Not all hotels are created equal

Not all hotels are created equal

Mark Henninger

Sorry, Jersey — Mapping where DNC delegates are staying around Philly

Commuting from Philly’s western suburbs is never easy, even for people who live there. But what if you’re from American Samoa?

Commuting from Philly’s western suburbs is never easy, even for people who live there. But what if you’re from Oklahoma or Alabama? Or, say, American Samoa?

That’s where those DNC delegates are posting up for the week. Luckily for them, the Democratic National Convention Committee chartered buses, so they won’t have attempt to navigate a traffic-snarled Schuylkill Expressway on their own, or deal with the clogged-up Regional Rail situation.

But some of the delegates are even luckier, because they were allocated plumb rooms right smack in the middle of Center City. California folks might be good at dealing with highway traffic, but they won’t need to, since they can practically roll out of bed and into meetings at the Convention Center, with plenty of time for a stop at Reading Terminal Market for breakfast on the way.

Who made the decisions on which delegates get to stay where? The DNCC.

Via an online form set up last year, each delegation ranked the hotels they’d like to stay at in order of preference. With that information in hand, the Host Committee worked out the rest of the details. In Dec. 2015, the assignments were announced. Because logistics are tricky and there’s only so much room, only 65 percent ended up at a hotel that was one of their top three choices — which means that at least 20 states or territories did not. And six delegations didn’t even get one of their top five.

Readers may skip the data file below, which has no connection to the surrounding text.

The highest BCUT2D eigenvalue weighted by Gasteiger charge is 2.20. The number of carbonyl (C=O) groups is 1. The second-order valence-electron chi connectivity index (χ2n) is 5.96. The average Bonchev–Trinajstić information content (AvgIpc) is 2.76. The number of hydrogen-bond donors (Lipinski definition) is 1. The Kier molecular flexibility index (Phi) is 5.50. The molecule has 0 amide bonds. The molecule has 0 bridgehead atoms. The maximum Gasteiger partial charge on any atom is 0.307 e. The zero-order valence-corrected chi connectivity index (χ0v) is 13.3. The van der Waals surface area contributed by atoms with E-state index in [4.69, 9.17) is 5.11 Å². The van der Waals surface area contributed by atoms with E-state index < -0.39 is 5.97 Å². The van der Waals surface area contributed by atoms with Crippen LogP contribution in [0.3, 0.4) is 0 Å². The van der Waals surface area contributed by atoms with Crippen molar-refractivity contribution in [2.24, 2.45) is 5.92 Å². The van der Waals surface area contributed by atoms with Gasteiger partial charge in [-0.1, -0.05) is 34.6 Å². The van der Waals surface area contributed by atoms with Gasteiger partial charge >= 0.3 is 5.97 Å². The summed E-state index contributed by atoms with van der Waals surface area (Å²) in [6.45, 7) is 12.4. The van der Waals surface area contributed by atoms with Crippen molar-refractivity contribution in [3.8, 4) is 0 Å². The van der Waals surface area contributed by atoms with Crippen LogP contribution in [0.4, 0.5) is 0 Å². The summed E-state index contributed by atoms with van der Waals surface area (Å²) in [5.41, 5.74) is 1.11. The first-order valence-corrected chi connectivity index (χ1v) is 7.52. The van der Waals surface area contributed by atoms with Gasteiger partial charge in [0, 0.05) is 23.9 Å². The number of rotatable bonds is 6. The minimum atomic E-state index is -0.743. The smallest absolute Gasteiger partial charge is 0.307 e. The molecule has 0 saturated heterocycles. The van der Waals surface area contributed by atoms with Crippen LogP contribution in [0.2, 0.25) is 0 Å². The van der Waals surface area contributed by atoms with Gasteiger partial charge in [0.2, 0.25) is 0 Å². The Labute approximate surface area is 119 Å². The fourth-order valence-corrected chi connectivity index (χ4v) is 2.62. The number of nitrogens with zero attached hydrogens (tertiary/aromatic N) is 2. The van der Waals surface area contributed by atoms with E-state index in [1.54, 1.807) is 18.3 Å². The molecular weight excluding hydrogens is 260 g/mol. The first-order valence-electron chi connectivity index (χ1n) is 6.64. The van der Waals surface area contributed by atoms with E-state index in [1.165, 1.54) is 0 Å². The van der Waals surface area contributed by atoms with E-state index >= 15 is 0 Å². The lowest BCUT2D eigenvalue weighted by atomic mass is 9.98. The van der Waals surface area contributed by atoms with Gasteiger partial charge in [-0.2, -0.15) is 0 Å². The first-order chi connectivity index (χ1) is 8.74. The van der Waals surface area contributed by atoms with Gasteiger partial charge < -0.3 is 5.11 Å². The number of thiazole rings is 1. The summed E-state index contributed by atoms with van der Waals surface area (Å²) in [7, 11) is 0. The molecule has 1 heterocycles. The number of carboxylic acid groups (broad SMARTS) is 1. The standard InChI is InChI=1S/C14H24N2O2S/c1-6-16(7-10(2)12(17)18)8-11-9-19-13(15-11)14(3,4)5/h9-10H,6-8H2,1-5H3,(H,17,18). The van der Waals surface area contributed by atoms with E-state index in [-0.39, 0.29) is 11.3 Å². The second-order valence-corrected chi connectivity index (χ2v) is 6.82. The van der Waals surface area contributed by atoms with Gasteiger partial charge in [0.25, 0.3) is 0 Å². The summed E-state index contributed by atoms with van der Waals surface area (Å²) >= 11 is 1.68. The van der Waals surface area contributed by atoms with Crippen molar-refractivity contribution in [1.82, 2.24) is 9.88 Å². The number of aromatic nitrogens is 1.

The details on who originally wanted to stay where hasn’t been made public, so we don’t know if the Indiana delegation had some emotional connection with Plymouth Meeting, or the Oklahoma delegation heard so many great things about Appalachian Brewing that they begged to be put up in Collegeville. Did having a Wawa right across the road thrill the Puerto Rican delegation so wildly that they decided on the Desmond Hotel in Malvern — where the 30-minute trip to Center City often stretches to over an hour during rush hour?

Some Delaware folks are also staying at the Desmond, although it’s the only state that seems to have been split into two. Delawareans not relegated to the west edge of the Main Line get to hang at the Inn at Penn in University City, which is much closer to the action. Maryland and Wyoming are at the same UCity hotel.

Several venues are putting up multiple delegations at once, like the DoubleTree in King of Prussia, which is hosting Hawaii, Idaho, North Dakota, South Dakota, Utah and West Virginia. At least the folks from territories American Samoa, Guam and Northern Mariana Islands have each other to hang with all the way out at the Courtyard in Lansdale.

With a whopping 237 delegates, Texas gets a hotel to itself, a Marriott — albeit the one out at the airport. That’s in contrast to Florida’s 238, who are at the Marriott Downtown. New York’s big bunch of 277 is at the centrally-located Loews, along with Virginia, and Pennsylvania’s out-of-towners are chilling at the DoubleTree on Broad.

Some Middle America states did get Center City assignments, though not at hotels of quite the same caliber as the big groups above. Montana and Wisconsin are at the Home2 Suites; Colorado, Nebraska and Nevada are at the Embassy Suites on the Ben Franklin Parkway; Illinois, Kansas and Missouri are at the Courtyard next to City Hall.

And what of New Jersey? Sorry, neighbors, it’s out to the PHL Airport Renaissance with you.

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